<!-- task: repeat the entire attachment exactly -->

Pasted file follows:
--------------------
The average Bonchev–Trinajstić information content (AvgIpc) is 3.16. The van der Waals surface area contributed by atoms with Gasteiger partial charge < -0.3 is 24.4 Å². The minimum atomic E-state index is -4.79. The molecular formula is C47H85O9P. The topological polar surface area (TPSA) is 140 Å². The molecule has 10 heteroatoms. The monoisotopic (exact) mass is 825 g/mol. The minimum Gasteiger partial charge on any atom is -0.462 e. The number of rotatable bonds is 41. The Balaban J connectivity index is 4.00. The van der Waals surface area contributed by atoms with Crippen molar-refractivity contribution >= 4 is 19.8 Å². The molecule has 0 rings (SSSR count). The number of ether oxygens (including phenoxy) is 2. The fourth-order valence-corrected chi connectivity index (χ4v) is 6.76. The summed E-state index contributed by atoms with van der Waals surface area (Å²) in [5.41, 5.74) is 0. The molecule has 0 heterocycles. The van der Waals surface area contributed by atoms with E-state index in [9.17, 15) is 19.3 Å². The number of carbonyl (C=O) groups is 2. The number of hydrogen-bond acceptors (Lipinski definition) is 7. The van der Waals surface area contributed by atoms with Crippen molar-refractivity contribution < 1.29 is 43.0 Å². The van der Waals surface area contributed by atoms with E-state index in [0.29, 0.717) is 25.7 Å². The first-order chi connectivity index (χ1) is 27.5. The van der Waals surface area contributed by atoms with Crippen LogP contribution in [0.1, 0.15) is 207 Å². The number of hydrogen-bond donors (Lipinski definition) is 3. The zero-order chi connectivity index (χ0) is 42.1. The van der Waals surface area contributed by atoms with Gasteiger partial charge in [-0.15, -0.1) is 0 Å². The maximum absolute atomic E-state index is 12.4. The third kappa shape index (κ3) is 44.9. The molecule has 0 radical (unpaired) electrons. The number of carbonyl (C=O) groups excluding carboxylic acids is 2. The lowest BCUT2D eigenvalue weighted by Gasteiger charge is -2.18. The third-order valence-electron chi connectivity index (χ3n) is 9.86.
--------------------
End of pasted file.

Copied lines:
The average Bonchev–Trinajstić information content (AvgIpc) is 3.16. The van der Waals surface area contributed by atoms with Gasteiger partial charge < -0.3 is 24.4 Å². The minimum atomic E-state index is -4.79. The molecular formula is C47H85O9P. The topological polar surface area (TPSA) is 140 Å². The molecule has 10 heteroatoms. The monoisotopic (exact) mass is 825 g/mol. The minimum Gasteiger partial charge on any atom is -0.462 e. The number of rotatable bonds is 41. The Balaban J connectivity index is 4.00. The van der Waals surface area contributed by atoms with Crippen molar-refractivity contribution >= 4 is 19.8 Å². The molecule has 0 rings (SSSR count). The number of ether oxygens (including phenoxy) is 2. The fourth-order valence-corrected chi connectivity index (χ4v) is 6.76. The summed E-state index contributed by atoms with van der Waals surface area (Å²) in [5.41, 5.74) is 0. The molecule has 0 heterocycles. The van der Waals surface area contributed by atoms with E-state index in [9.17, 15) is 19.3 Å². The number of carbonyl (C=O) groups is 2. The number of hydrogen-bond acceptors (Lipinski definition) is 7. The van der Waals surface area contributed by atoms with Crippen molar-refractivity contribution < 1.29 is 43.0 Å². The van der Waals surface area contributed by atoms with E-state index in [0.29, 0.717) is 25.7 Å². The first-order chi connectivity index (χ1) is 27.5. The van der Waals surface area contributed by atoms with Crippen LogP contribution in [0.1, 0.15) is 207 Å². The number of hydrogen-bond donors (Lipinski definition) is 3. The zero-order chi connectivity index (χ0) is 42.1. The van der Waals surface area contributed by atoms with Gasteiger partial charge in [-0.15, -0.1) is 0 Å². The maximum absolute atomic E-state index is 12.4. The third kappa shape index (κ3) is 44.9. The molecule has 0 radical (unpaired) electrons. The number of carbonyl (C=O) groups excluding carboxylic acids is 2. The lowest BCUT2D eigenvalue weighted by Gasteiger charge is -2.18. The third-order valence-electron chi connectivity index (χ3n) is 9.86.